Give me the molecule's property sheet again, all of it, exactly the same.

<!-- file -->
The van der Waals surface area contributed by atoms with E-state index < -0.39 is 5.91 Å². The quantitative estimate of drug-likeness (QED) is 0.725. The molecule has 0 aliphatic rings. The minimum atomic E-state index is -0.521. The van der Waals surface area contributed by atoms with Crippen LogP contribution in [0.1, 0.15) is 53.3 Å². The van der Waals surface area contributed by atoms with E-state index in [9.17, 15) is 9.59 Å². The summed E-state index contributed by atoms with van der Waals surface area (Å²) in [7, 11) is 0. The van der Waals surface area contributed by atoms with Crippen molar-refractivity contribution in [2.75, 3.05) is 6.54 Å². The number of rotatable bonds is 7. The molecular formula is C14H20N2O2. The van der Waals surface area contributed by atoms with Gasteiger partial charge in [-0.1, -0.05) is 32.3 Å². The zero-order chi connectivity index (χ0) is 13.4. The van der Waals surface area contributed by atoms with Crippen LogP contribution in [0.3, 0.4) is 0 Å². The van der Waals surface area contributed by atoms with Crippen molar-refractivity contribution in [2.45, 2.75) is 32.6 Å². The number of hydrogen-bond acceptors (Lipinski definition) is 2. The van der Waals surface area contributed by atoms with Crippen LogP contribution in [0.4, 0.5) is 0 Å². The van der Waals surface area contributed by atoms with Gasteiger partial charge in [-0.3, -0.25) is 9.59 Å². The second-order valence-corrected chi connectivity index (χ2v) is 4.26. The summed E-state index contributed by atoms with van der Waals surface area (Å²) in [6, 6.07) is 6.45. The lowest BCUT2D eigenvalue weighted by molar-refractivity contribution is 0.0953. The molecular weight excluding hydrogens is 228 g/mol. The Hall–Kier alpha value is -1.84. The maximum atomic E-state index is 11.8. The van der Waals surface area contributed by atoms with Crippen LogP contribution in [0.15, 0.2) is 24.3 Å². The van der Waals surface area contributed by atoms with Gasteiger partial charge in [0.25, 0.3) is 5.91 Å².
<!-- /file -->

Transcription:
The van der Waals surface area contributed by atoms with E-state index < -0.39 is 5.91 Å². The quantitative estimate of drug-likeness (QED) is 0.725. The molecule has 0 aliphatic rings. The minimum atomic E-state index is -0.521. The van der Waals surface area contributed by atoms with Crippen LogP contribution in [0.1, 0.15) is 53.3 Å². The van der Waals surface area contributed by atoms with E-state index in [9.17, 15) is 9.59 Å². The summed E-state index contributed by atoms with van der Waals surface area (Å²) in [7, 11) is 0. The van der Waals surface area contributed by atoms with Crippen molar-refractivity contribution in [2.75, 3.05) is 6.54 Å². The number of rotatable bonds is 7. The molecular formula is C14H20N2O2. The van der Waals surface area contributed by atoms with Gasteiger partial charge in [-0.1, -0.05) is 32.3 Å². The zero-order chi connectivity index (χ0) is 13.4. The van der Waals surface area contributed by atoms with Crippen LogP contribution in [0.3, 0.4) is 0 Å². The van der Waals surface area contributed by atoms with Crippen molar-refractivity contribution in [2.45, 2.75) is 32.6 Å². The number of hydrogen-bond acceptors (Lipinski definition) is 2. The van der Waals surface area contributed by atoms with Crippen LogP contribution in [0.4, 0.5) is 0 Å². The van der Waals surface area contributed by atoms with Gasteiger partial charge in [-0.3, -0.25) is 9.59 Å². The second-order valence-corrected chi connectivity index (χ2v) is 4.26. The summed E-state index contributed by atoms with van der Waals surface area (Å²) in [6, 6.07) is 6.45. The lowest BCUT2D eigenvalue weighted by molar-refractivity contribution is 0.0953. The molecular weight excluding hydrogens is 228 g/mol. The Hall–Kier alpha value is -1.84. The maximum atomic E-state index is 11.8. The van der Waals surface area contributed by atoms with Crippen LogP contribution in [0.15, 0.2) is 24.3 Å². The van der Waals surface area contributed by atoms with Gasteiger partial charge in [0.25, 0.3) is 5.91 Å².